Avram Noam Chomsky (/ˈnoʊm ˈtʃɒmski/; born December 7, 1928) is an American linguist, philosopher, cognitive scientist, logician, political commentator, social justice activist, and anarcho-syndicalist advocate. Sometimes described as the "father of ...
Avram Noam Chomsky (/ˈnoʊm ˈtʃɒmski/; born December 7, 1928) is an American linguist, philosopher, cognitive scientist, logician, political commentator, social justice activist, and anarcho-syndicalist advocate. Sometimes described as the "father of modern linguistics", Chomsky is also a major figure in analytic philosophy. He has spent most of his career at the Massachusetts Institute of Technology (MIT), where he is currently Professor Emeritus, and has authored over 100 books. He has been described as a prominent cultural figure, and was voted the "world's top public intellectual" in a 2005 poll.
Born to a middle-class Jewish family in Philadelphia, Chomsky developed an early interest in anarchism from relatives in New York City. He later undertook studies in linguistics at the University of Pennsylvania, where he obtained his BA, MA, and PhD, while from 1951 to 1955 he was appointed to Harvard University's Society of Fellows. In 1955 he began work at MIT, soon becoming a significant figure in the field of linguistics for his publications and lectures on the subject. He is credited as the creator or co-creator of the Chomsky hierarchy, the universal grammar theory, the Chomsky–Schützenberger representation theorem, and the Chomsky–Schützenberger enumeration theorem. Chomsky also played a major role in the decline of behaviorism, and was especially critical of the work of B.F. Skinner. In 1967 he gained public attention for his vocal opposition to U.S. involvement in the Vietnam War, in part through his essay The Responsibility of Intellectuals, and came to be associated with the New Left while being arrested on multiple occasions for his anti-war activism. While expanding his work in linguistics over subsequent decades, he also developed the propaganda model of media criticism with Edward S. Herman. Following his retirement from active teaching, he has continued his vocal public activism, for instance supporting the anti-Iraq War and Occupy movements.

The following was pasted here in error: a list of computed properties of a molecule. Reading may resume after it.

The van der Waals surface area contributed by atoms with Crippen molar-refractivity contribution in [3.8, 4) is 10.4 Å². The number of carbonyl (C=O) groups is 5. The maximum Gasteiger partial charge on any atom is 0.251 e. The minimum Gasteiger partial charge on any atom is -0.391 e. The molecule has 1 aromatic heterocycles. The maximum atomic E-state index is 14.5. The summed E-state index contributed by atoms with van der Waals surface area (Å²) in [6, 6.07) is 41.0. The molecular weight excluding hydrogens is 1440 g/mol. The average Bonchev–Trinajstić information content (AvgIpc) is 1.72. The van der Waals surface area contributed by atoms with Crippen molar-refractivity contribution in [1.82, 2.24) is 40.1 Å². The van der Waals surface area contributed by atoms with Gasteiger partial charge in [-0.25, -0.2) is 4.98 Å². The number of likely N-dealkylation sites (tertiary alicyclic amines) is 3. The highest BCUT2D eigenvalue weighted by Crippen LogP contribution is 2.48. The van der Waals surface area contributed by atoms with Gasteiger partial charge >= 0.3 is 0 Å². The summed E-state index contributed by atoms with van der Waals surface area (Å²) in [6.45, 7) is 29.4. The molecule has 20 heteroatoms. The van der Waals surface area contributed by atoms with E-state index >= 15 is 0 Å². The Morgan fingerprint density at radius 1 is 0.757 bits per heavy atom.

Chomsky has been a highly influential academic figure throughout his career, and was cited within the field of Arts and Humanities more often than any other living scholar between 1980 and 1992. He was also the eighth most cited scholar overall within the Arts and Humanities Citation Index during the same period. A Review of General Psychology survey, published in 2002, ranked Chomsky as the 38th most cited scholar of the 20th century in the technical psychology journals, introductory psychology textbooks, and survey responses. In recent a poll by Brian Leiter he was ranked as tenth most important anglophone philosopher from 1945 to 2000. His work has influenced fields such as artificial intelligence, cognitive science, computer science, logic, mathematics, music theory and analysis, political science, programming language theory and psychology. Chomsky continues to be well known as a political activist, and a leading critic of U.S. foreign policy, neoliberal capitalism, and the mainstream news media. Ideologically, he aligns himself with anarcho-syndicalism and libertarian socialism.
Distinguished Scientific Contribution Award of the APA
Linguistics Society of America
American Philosophical Association
Hon. degrees, University of London, 1967, University of Chicago, 1967, Loyola University of Chicago, 1970, Swarthmore College, 1970, Bard College, 1971, Delhi University, 1972, University of Massachusetts, 1973, University of ~ennsylvania, 1974
1957 Syntactic Structures. Mouton.
1959 Review of Skinner, 'Verbal Behavior'. Language, 35, 26-57.
1964 Current issues in Linguistic Theory. Mouton.
1966 Cartesian Linguistics: A Chapter in the History of Rationalist Thought. Harper & Row.
1968 Language and Mind. Harcourt, Brace Jovanovitch. (Reprinted 1972.)
1968 The Sound Pattern of English. Harper & Row (with M. Halle).
1972 Studies of Semantics in Generative Grammar. Mouton.
1975 The Logical Structure of Linguistic Theory. Plenum.
1980 Rules and Representations. Blackwell.
1988 Language and Problems of Knowledge: The Managua Lectures. MIT Press.